May 23, 2007
Survived First Day of Hospital Volunteering
Thanks for all the encouragement in the comments - I made it through my first morning of visiting patients at the local hospital. I thought it went quite well, although I was exhausted near the end of the three hours. This may be because smiling non-stop or giving enthusiastic or empathetic facial expressions constantly for that length of time is tiring. It may be because of the intense listening and looking into people's eyes and giving them my full attention, and introducing myself so many times, not knowing whether the patients wanted company or not. Or it may be more as a result of going to bed after 1am last night. Oops. Not the best preparation. However, I had to get plans firmed up for our little trip to the Alps this weekend - Memorial Day Weekend in the U.S. happens to be a holiday here in the U.K. as well (just called Late May Bank Holiday, not for any particular reason).
Husband is calling me to bed - I always like to answer that call, and especially tonight given last night's anomaly. Off I go!
May 20, 2007
God had Gill stay
On the way to Heathrow airport yesterday in the car, David and I prayed that God would send us to the perfect person to help us with our airline bookings.
We had a very complex set of things to accomplish regarding our summer plans, involving four travellers (only two of whom would be together the whole time), a travel voucher, a child rate, a separate booking to be reimbursed by David's employer for two legs, an upgrade with miles for one person's 11-hour leg alone, an unaccompanied minor on two legs, and multiple destinations to visit both grandmothers and some old friends on opposite sides of the U.S. The rate desk (over the phone) didn't know what to do with us.
There was no line at the ticketing desk and we walked straight up. A very kind and sincere airline employee stared at our plans for a few minutes, and then made a phone call. Down came Gill (pronounced Jill), who we found out has been working for United airlines for 40 years and "knows everything" (as her colleague told us). She had been working since 5am that morning, and it was now 3:15pm, over ten hours later. She had been debating to herself whether to stay late, since they were running short of employees for some reason. She stayed. Not only long enough to begin helping us, but she stayed half an hour past the closing time of the ticketing desk, until 4:45pm, to finish with all our travel needs.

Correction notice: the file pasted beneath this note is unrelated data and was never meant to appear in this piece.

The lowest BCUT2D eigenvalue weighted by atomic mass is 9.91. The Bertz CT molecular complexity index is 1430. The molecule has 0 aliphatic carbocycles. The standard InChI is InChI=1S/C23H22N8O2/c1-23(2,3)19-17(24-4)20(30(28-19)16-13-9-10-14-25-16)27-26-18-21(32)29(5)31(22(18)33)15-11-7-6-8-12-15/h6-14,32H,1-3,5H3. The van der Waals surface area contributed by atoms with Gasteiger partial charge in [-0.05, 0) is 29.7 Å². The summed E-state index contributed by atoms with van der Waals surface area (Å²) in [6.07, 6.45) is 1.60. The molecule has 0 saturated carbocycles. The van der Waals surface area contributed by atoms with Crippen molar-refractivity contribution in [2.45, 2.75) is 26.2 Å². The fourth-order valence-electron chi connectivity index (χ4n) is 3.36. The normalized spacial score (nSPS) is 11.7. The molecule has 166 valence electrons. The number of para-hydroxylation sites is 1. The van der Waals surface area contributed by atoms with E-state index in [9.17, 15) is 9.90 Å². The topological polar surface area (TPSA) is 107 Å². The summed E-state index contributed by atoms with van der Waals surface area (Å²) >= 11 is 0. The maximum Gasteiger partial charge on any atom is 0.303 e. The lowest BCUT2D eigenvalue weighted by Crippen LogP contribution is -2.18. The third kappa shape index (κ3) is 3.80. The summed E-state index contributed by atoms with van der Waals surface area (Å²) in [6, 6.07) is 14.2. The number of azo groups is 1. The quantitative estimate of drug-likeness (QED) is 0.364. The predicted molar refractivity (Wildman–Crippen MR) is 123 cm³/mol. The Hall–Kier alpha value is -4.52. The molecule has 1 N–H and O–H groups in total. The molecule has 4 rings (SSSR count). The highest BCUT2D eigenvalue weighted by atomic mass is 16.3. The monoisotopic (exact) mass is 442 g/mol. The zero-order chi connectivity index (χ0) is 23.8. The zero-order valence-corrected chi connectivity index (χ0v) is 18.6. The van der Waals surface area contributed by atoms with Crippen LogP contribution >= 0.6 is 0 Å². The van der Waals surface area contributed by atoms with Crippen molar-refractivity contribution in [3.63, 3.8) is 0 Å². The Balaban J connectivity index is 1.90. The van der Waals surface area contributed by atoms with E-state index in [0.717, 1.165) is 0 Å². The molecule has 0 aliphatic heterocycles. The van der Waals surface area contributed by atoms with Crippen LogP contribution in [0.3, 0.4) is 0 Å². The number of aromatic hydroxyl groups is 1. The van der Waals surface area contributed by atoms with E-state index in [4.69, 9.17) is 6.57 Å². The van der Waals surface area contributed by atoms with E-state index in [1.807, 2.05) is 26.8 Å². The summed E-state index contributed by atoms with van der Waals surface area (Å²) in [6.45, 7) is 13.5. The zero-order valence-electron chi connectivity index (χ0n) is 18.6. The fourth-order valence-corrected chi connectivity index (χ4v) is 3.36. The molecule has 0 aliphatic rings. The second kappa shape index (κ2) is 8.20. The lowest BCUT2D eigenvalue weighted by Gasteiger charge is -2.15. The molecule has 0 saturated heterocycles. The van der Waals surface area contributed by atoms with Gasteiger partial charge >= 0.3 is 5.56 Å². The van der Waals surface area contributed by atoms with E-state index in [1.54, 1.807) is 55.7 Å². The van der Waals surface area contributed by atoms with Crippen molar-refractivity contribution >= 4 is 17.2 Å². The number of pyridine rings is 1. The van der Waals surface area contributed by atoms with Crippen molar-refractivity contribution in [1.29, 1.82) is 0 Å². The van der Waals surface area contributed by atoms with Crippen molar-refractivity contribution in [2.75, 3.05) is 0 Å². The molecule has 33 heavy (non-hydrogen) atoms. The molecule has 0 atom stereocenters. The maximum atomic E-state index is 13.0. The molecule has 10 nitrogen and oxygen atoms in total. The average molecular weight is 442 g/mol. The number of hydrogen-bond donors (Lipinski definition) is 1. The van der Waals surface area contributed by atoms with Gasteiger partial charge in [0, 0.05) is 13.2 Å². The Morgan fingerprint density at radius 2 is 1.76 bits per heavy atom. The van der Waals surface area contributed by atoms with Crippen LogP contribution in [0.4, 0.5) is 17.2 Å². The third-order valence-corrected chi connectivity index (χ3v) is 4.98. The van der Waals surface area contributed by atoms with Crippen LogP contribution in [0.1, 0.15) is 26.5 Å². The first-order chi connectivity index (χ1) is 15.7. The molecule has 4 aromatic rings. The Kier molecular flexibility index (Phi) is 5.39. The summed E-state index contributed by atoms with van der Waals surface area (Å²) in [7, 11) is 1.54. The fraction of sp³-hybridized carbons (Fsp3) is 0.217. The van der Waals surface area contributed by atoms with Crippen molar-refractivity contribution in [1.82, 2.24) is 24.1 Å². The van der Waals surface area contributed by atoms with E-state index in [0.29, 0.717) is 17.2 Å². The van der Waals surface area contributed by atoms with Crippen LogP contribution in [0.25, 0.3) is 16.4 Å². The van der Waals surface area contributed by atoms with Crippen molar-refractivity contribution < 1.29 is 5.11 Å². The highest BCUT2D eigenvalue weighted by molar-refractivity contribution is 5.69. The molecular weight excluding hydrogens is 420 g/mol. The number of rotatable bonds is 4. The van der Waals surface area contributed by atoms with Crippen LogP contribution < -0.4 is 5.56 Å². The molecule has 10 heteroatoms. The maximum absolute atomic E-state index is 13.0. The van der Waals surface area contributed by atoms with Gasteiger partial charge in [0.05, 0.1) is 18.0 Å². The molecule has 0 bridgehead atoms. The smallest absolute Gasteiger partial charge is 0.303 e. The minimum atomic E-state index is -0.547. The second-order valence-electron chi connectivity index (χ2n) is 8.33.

God answers prayer. He is kind, even in most trivial matters.
May 18, 2007
Persevere to Volunteer
I am trying to volunteer some time weekly to help at a local hospital.
I say "trying" because it's quite a process to get to the point of actually going in and starting.
First I prayed and asked God to guide me to the right place (nursing home or hospital? Which one?).
I went for an interview at a local hospital, with the Director of Voluntary Services.
I filled out forms, and got two friends to write recommendation emails for me.
I went to meet the Ward Manager and see the ward I might work on.
I went to the hospital's Occupational Health office to be checked out to see if I were fit to work without doing myself any harm.
I drove 40 minutes to another, bigger, sister hospital to get my photo taken and made into a volunteer name badge.
I waited for a volunteer uniform to arrive in the post.
I thought I was set to begin next Wednesday. I was getting anxious thoughts about how I would do in trying to cheer some patients up, listen to them, maybe read to them. Would they even want me to talk to them? Would they be hostile? Who am I anyway?
Then I got another phone call from the Director of Voluntary Services, who is coordinating all this. It turns out I can't volunteer on the respiratory problems ward without having had a tuberculosis vaccine (which can ooze pus and apparently leaves a scar). I had signed a waiver about the TB vaccine at the occupational health office and the person there had said it was okay. But the ward manager disagreed. I can understand that.
So now they are looking into alternate wards for me, but it's not looking good. They don't want to be responsible for endangering my health. So I may have to either get the TB vaccine (I'm not wild about that) or give up the hospital volunteering idea.
Persevere to volunteer? I've already been vaccinated against tetanus, polio, diphtheria, measles, rubella, yellow fever, smallpox and pertussis. Should I add another new one to the list at age 35? Apparently babies in the UK are routinely vaccinated against TB at birth. I missed that one, being born in the U.S. I have no "BCG scar" to show. Decisions, decisions.
Update later that same day: They seem to have found a ward where I could volunteer without a TB vaccination. It's either a cardiac or stroke ward, not sure which. They still want me! Thanks, and keep leading, Lord!
May 09, 2007
Well, as soon as I typed that last post, I got that serious emotion out of my system and felt better.
Today a lot of positive things happened, e.g.
- I sent out an email as 7B Room Parent for our school, appealing for three volunteers to bring food or help at the Staff Appreciation Luncheon next week, and by the end of the afternoon, all three spots were filled.